Jordan: The elementary school Kitra and I went to had one, and only one, variety of celebratory cake: spice cake. I always found this to be completely inexplicable.
Kitra: I don’t know, it makes sense to me for an elementary school. It has applesauce in it! It is the most wholesome of the cakes! Chocolate feels too over-the top. Vanilla feels too overtly like sugar. Spice cake is a middle ground. And it’s no one’s favorite, so you can serve it to children without them losing their minds.
The thing is, I have almost never encountered spice cake outside of my elementary school cafeteria. I know, vaguely, that it exists, but it doesn’t show up on restaurant menus or in cupcake shops or anywhere else. No one actually eats it. It’s not that they dislike it; it’s just that the opportunity is never there.
I feel like spice cake just… is. But in the same way the place that you put mail when you walk in the door just is. You’re aware that it exists if you think about it, but you don’t really think about it. You’re never surprised to find it, because it makes perfect sense.
Kitra and I are struggling to properly express the conundrum that is spice cake, but the point is this: of all the basic cakes, spice cake is the most underrated, and that should change.
But, because spice cake is some sort of cryptid, I only ever understand its presence on or around March 2nd.
Known and beloved by millions of children as Read Across America Day, or Dr. Seuss’s birthday. The day when you wear pajamas to school, wear silly hats, and most importantly for us, eat spice cake at lunch. (Even if you brought your own lunch—what a glorious day!)
I forgot almost all of that stuff (I only remember our beloved local news anchor wearing fun ties for it [moment of silence to remember Ron Brown]), but I. Remember. The. Spice. Cake. Damn. It.
Consider this our nostalgic contribution to bringing spice cake back into the birthday cake rotation. It’s a simple, no-frills cake that is still far more interesting than your standard vanilla or chocolate.
Plus, when you’re not endeavoring to recreate an elementary school experience, it’s a great opportunity for a straight up cream cheese frosting. And those rock. (If you are endeavoring to recreate an elementary school experience, then we’ve got you covered here with good old fashioned shortening.)
Put on your pajamas, grab a book to read while the cake is baking, and get ready for some good old-fashioned cafeteria cake, in the best possible way. Sprinkles optional, but strongly encouraged.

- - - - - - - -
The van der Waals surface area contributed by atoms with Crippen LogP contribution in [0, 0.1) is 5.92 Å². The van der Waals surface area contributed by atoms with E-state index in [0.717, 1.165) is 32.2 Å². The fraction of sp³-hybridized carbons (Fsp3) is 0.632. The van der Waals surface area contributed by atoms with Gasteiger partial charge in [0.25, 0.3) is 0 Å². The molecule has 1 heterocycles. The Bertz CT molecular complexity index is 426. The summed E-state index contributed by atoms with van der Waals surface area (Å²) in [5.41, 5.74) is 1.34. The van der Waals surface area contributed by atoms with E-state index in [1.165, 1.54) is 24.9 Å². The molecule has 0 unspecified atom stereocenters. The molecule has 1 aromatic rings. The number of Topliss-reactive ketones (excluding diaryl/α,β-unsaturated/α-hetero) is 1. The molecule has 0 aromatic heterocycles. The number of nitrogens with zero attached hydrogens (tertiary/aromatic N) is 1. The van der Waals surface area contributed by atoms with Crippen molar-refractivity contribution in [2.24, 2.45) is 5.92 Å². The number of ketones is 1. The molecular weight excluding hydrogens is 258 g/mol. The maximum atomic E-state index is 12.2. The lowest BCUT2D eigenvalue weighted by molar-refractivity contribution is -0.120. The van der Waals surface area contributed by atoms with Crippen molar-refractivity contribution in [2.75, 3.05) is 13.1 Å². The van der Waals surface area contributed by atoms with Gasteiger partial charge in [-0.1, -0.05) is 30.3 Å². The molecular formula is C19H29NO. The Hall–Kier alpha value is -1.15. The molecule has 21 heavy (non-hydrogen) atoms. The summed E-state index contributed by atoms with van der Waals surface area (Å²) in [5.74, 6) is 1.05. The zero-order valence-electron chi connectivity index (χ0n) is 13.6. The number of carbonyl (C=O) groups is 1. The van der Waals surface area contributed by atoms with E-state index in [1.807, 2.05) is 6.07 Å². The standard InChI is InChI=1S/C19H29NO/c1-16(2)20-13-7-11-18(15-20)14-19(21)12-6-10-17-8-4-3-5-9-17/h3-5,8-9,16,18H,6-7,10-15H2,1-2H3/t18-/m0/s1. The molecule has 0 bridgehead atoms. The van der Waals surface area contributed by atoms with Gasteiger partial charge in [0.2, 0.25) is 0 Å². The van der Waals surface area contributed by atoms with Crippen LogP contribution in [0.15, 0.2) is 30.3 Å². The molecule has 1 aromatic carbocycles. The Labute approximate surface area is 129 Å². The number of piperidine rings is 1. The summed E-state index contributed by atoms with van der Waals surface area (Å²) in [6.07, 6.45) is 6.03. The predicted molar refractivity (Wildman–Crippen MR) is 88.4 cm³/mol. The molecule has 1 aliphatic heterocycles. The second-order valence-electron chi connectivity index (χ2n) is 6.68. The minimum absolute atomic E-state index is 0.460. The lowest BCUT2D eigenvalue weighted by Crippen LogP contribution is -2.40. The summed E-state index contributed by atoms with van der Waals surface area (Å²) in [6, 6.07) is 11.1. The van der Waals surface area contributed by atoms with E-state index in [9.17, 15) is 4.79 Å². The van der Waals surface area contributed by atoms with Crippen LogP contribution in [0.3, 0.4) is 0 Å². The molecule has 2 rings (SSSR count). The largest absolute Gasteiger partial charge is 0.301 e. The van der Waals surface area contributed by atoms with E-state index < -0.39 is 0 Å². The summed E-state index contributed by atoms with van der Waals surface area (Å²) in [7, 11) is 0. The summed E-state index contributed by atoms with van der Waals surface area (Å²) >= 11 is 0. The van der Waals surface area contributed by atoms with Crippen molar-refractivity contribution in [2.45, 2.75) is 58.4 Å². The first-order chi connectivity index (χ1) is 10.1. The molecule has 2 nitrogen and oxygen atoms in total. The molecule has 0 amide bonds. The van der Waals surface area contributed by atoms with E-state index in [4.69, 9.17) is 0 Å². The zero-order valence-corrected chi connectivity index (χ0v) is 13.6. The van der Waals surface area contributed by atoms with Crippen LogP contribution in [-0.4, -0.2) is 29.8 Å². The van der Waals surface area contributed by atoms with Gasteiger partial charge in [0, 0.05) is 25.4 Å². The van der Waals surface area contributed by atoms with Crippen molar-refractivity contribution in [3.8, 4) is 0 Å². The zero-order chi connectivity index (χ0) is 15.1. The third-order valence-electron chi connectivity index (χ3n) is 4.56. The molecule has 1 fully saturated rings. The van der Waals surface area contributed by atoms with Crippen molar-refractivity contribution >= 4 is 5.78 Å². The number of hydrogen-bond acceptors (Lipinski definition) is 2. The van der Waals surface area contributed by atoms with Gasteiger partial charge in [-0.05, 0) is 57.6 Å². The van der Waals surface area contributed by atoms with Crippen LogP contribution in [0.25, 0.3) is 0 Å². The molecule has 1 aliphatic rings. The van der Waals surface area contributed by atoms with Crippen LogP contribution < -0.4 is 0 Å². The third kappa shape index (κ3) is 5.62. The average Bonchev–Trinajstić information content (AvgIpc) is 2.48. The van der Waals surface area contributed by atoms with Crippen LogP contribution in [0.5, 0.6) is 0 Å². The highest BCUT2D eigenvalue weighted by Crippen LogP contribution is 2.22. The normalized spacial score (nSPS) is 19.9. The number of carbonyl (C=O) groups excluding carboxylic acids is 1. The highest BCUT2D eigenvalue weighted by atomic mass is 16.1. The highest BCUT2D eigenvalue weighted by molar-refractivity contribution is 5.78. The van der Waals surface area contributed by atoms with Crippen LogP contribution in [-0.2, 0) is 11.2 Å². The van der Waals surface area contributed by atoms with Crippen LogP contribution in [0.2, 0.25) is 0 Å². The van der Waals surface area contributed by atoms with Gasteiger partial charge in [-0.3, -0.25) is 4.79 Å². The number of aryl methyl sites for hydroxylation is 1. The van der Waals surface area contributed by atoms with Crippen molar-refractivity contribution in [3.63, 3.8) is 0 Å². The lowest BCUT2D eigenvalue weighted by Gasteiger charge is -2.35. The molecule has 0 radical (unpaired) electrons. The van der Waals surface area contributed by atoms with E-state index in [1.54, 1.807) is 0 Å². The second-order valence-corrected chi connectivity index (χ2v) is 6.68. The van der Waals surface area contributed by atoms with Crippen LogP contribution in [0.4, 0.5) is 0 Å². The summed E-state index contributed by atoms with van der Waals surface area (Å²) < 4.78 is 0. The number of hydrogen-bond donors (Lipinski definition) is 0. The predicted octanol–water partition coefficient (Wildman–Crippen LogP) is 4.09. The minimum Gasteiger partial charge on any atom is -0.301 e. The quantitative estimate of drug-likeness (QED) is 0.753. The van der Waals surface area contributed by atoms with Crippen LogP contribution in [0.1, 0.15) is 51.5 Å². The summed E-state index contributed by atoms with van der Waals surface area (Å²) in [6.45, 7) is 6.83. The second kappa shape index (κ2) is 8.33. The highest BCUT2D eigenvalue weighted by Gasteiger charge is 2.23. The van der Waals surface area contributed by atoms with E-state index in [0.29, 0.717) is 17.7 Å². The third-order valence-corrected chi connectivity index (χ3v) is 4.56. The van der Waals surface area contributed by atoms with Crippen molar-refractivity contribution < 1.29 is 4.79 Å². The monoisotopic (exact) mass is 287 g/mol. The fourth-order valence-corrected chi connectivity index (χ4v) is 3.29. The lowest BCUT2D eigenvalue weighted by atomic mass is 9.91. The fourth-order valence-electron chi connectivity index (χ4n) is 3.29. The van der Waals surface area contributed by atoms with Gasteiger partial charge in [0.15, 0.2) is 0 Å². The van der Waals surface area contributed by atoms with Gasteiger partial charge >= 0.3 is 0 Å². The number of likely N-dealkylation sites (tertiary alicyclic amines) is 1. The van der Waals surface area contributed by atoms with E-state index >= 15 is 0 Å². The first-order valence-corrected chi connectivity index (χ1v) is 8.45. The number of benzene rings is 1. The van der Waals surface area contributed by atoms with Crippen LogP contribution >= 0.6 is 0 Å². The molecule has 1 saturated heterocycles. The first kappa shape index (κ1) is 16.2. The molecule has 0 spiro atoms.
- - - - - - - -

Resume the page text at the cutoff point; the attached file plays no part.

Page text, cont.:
Elementary School-Style Spice Cake
The original recipe says that you can use an equivalent amount of mashed banana or pumpkin puree in place of the applesauce; either of those would change the flavor significantly, but if you want a banana spice or pumpkin spice cake, go for it.
This makes a fairly thin 8-inch square cake. This isn’t a bad thing—it makes it ideal for snacking or packing in your lunch to feel like a 3rd grader without the sugar rush—but be aware.
Our frosting is heavy on the shortening and light on the cream cheese for that “probably came out of an industrial-sized can of frosting” taste, which means it’s quite sweet with just a touch of tanginess. Feel free to top it with your preferred cream cheese frosting instead for a little more balance in the cake.
- 6 tablespoons (85g) butter, softened
- ¾ cup plus 2 tablespoons (165g) packed brown sugar
- 1 egg
- 1 egg yolk
- 1 teaspoon vanilla extract
- ¾ teaspoon baking powder
- ¼ teaspoon baking soda
- ½ teaspoon salt
- 1 teaspoon cinnamon
- ½ teaspoon ginger
- a pinch of freshly grated nutmeg, or ¼ teaspoon pre-ground nutmeg
- ¾ cup (215g) unsweetened applesauce
- 1½ cups (195g) flour
- 2 tablespoons (1 oz) cream cheese, at room temperature
- 6 tablespoons (72g) vegetable shortening
- 2 cups (240g) powdered sugar
- ½ teaspoon vanilla extract
- 1-2 tablespoons of milk, plus more as needed
Heat oven to 350°. Grease the inside of an 8-inch square cake pan and line the bottom with a piece of parchment paper.
Using an electric mixer, beat the butter and brown sugar until light and fluffy, which will take several minutes. Add the egg, egg yolk, and vanilla and beat until well-combined. Add the baking powder, baking soda, salt, and all of the spices, and beat until those are well-distributed as well. Add the applesauce, mix, and give the bowl a good scrape to make sure that everything is thoroughly mixed. Add the flour and mix until it just about disappears, then set aside the electric mixer and stir a few more times with a flexible spatula to make sure it’s all combined.
Pour batter into your prepared pan, smooth the top, and bake for 20-30 minutes, until a toothpick in the center of the cake comes out free of batter. Let cool in the pan for at least 10 minutes before you try to remove it, and let cool completely before frosting.
While the cake is cooling, combine cream cheese, shortening, powdered sugar, vanilla, and 1 tablespoon of milk in a food processor. Process until very well-mixed and fluffy. Add more milk, 1 tablespoon at a time, until it reaches your desired fluffiness and consistency. Frost cooled cake and decorate with sprinkles as desired.